CITY OF LEWISTON v. The SALVATION ARMY.
[¶ 1] The City of Lewiston appeals from the judgment entered in the Superior Court (Androscoggin County, Perkins, A.R.J.) affirming a decision of the State Board of Property Tax Review. The City asserts that the Board erred by concluding that The Salvation Army's activities at its Lewiston thrift store qualified the property for tax exemption. We disagree and affirm the judgment.
[¶ 2] The Salvation Army applied to the City of Lewiston for an abatement of property taxes contending that its property was exempt from such taxes pursuant to the provisions of 36 M.R.S.A. § 652 (1990 & Supp.1997).1 The City subsequently denied the abatement request and The Salvation Army appealed the City's decision to the State Board of Property Tax Review. Following a hearing, the Board determined that the real property occupied by The Salvation Army's thrift store qualified for a property tax exemption. The City appealed to the Superior Court, which affirmed the decision of the State Board of Property Tax Appeal. This appeal followed.
[¶ 3] The Salvation Army is a charitable organization that operates adult rehabilitation centers in a number of states, including Maine. The rehabilitation centers are funded, in part, by the proceeds generated from the sale of donated items at thrift stores operated by The Salvation Army. One such thrift store, the subject of this appeal, is located on Main Street in Lewiston. The Salvation Army acquired the Lewiston property in 1989. All revenues from the Lewiston thrift store benefit The Salvation Army's rehabilitation center in Portland.
[¶ 4] The Board found “that the Lewiston thrift store owned by the Salvation Army is occupied and used solely for its own charitable purposes. Specifically the use of the subject property involves the Salvation Army's clients with processing and transporting of its donated clothing as a part of its overall rehabilitation program. In addition, all goods are priced at a level consistent with the needs of the low income community which the Salvation Army is committed to assisting.” The Board specifically noted that “[t]he stores and the rehabilitation center are interdependent and it is probable that neither would survive without the other.” The record before the Board supports the Board's conclusions. Those items sold at the Lewiston thrift store are exclusively donated items and are sold at below-market prices. The items sold at the Lewiston thrift store are typically processed by participants in The Salvation Army's rehabilitation program in Portland; these program participants sort, price, clean, repair, and transport the donated items for sale. The Salvation Army's processing of goods for sale at its Lewiston thrift store constitutes a component of its rehabilitation regimen it terms “work therapy”-a major part of its effort to prepare participants of their rehabilitation program to become productive members of society. No officer or employee of the thrift store derives a percentage of the store's revenues (about $50,000 per month). Employees at the thrift stores earn approximately $200 to $250 per week.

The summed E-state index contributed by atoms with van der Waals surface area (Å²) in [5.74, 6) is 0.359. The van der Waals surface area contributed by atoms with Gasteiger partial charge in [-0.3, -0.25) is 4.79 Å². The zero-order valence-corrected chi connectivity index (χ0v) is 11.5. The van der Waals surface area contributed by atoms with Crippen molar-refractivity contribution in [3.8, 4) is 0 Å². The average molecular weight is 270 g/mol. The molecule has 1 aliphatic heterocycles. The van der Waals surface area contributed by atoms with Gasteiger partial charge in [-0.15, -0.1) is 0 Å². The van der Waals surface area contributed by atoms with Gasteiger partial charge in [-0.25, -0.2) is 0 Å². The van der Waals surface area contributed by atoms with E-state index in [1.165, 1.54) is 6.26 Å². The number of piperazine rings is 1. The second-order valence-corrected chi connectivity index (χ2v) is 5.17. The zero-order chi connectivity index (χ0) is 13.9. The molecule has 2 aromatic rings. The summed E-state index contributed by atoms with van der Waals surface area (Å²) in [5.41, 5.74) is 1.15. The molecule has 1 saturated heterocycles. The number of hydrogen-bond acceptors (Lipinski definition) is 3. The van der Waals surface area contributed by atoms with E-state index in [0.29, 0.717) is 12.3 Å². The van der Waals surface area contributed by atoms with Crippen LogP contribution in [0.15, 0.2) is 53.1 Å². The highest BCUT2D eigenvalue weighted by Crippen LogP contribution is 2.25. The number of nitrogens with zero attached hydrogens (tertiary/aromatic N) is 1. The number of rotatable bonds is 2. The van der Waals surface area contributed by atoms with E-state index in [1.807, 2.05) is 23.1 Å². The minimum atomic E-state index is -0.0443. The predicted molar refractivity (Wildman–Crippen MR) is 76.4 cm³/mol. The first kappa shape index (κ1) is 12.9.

[¶ 5] When “the Superior Court acts in its appellate capacity, we review directly the decision of the Board for abuse of its discretion, error of law or findings unsupported by substantial evidence in the record.” IBM Credit Corp. v. City of Bath, 665 A.2d 663, 664 (Me.1995) (citations omitted). The factual findings of the Board stand “unless the findings are clearly erroneous because they are not supported by competent evidence in the record.” Town of Poland v. Poland Spring Health Inst., 649 A.2d 1098, 1100 (Me.1994).
[¶ 6] The City argues that The Salvation Army's use of its property does not entitle it to a property tax exemption. It contends that The Salvation Army does not use the property occupied by the thrift store solely for its charitable purposes as required for tax exemption, but rather uses the property to generate revenue. The City relies heavily on our decision in City of Lewiston v. Marcotte Congregate Hous., Inc., 673 A.2d 209 (Me.1996) to support its argument that the ultimate use of the profits from the thrift store in Lewiston for charitable purposes in Portland does not qualify the thrift store property for tax exemption. The City misreads Marcotte. Section 652(1)(A) exempts from taxation real property that is “owned and occupied or used solely for their own purposes by benevolent and charitable institutions ․” 36 M.R.S.A. § 652(1)(A) (emphasis added). As we said in Marcotte, the plain language of section 652(1)(A) precludes exempting the Marcotte building from taxation because a portion of the building, though owned by Marcotte, was not occupied or used by Marcotte “solely” for Marcotte's charitable purposes.
[¶ 7] The Board found that the property occupied by the Lewiston thrift store was owned by The Salvation Army and occupied and used solely for its own purposes, a factual finding that is supported by the record and therefore not clearly erroneous. The Salvation Army has thus satisfied the prerequisites to tax exemption-ownership combined with occupation or use by the charity for its own charitable purposes.
The entry is:
1. 36 M.R.S.A. § 652(1)(A) states in pertinent part:1. Property of institutions and organizations.A. The real estate and personal property owned and occupied or used solely for their own purposes by benevolent and charitable institutions incorporated by this State, and none of these may be deprived of the right of exemption by reason of the source from which its funds are derived or by reason of limitation in the classes of persons for whose benefit such funds are applied.․